During this pandemic, there is much handwringing and whining about the inability to travel. Eventually, though, all this crying becomes boring, and I need to focus on other things. To cheer myself up recently, I made a list of my top, most awesomely horrible travel moments.
- Emergency Plane Landing
My plane had just taken off from Washington, DC. I am the scared, annoying person sitting next to you who gasps at any unexpected shudder or sound a plane makes. I fancy myself the watchdog of every possible problem that can happen in the air. That fateful day, I gradually came to the conclusion that the plane was not ascending at the expected rate. Am I an aeronautical engineer? No. Could I tell you how to use a power drill or turn on my own oven? No. BUT, I know what I know. I nervously told my traveling companion that there was something wrong with the plane. He patted my hand in a placating gesture and told me he’d buy me a drink as soon as the beverage service started.
I had only one option under the circumstances. I reached into my carry-on tote, and popped a double dose of Xanax. The calm settled over me immediately. It lasted through the pilot getting on the intercom, clearing his throat, and announcing that the landing gear appeared to be non-functional. It lasted through circling over the Atlantic Ocean and dumping fuel at a furious rate in an attempt to avoid a fireball. I remember my scientific detachment while being coached on how to assume the crash position and noting with intellectual curiosity the array of ambulances and fire trucks arranged on the tarmac to meet us.
To this day, I feel smug. Smug that I was right about the plane, and smug that I had packed the one item crucial to an emergency landing–anti-anxiety meds. I am, of course, eternally grateful that it was the landing gear light that was broken, and not the actual landing gear.
- Naked German Swimming Pool
I studied in Tübingen, Germany, in the Spring of 1993. As a 20-year-old, this was my first foray in the cultures of other countries. In our current, technologically connected world, there is no excuse for ignorance about every glorious detail in your intended destinations. Back in the 1990s, though, you pretty much left for Germany with nothing more than a guidebook and stories your grandpa told about World War II.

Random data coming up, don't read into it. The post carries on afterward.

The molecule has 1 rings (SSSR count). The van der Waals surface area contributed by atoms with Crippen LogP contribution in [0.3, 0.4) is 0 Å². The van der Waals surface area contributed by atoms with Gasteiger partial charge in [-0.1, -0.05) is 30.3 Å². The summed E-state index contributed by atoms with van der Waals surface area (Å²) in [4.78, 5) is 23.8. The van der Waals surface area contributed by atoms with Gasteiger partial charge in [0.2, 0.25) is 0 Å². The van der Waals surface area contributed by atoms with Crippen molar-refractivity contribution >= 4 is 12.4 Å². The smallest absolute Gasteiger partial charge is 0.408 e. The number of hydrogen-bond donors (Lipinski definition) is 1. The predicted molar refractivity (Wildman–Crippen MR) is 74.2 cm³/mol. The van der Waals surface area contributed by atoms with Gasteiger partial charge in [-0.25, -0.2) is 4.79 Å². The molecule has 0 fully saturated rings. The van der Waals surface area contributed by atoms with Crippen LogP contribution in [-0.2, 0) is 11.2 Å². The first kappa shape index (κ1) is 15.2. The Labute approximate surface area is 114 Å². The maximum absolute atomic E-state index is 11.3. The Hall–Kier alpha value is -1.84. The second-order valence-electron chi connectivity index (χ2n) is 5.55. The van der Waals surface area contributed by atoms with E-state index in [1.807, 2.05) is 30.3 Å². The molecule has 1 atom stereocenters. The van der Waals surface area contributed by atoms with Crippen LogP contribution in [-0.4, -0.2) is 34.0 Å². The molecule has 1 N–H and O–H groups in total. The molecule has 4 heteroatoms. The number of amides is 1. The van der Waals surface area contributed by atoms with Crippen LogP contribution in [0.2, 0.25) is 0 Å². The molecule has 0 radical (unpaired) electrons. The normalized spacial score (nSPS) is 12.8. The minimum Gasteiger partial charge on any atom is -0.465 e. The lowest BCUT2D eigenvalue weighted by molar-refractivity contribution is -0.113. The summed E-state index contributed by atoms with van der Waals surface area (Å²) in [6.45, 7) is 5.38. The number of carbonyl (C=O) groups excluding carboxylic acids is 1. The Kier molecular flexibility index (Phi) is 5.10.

As you may have heard about the United States, we trace our colonial origins back to the Puritans. This is a group that was so lacking in fun that they outlawed Christmas celebrations as heretical. While we have come a long way since then, Americans are notoriously prudish about nudity. We are not a naked people. This girl is no exception. As a kid, I changed clothes in the closet instead of the room that I shared with my two sisters.
Fast forward to my first outing to the public pool in my new German community. All seemed in order at first. I had been told that bathing suits were required for the swimming pool, no exceptions, which filled me with relief. Germans strictly adhere to rules, and, as expected, they dutifully wore their bathing suits in the pool. Here is the catch: The rules say nothing about wearing a bathing suit on the pool decking. Without warning, without preamble, I soon found myself surrounded by naked people of every age and body composition confidently lounging in the bright afternoon sun. Hence, my education in human anatomy was complete in an instant.
- Rescue in Korea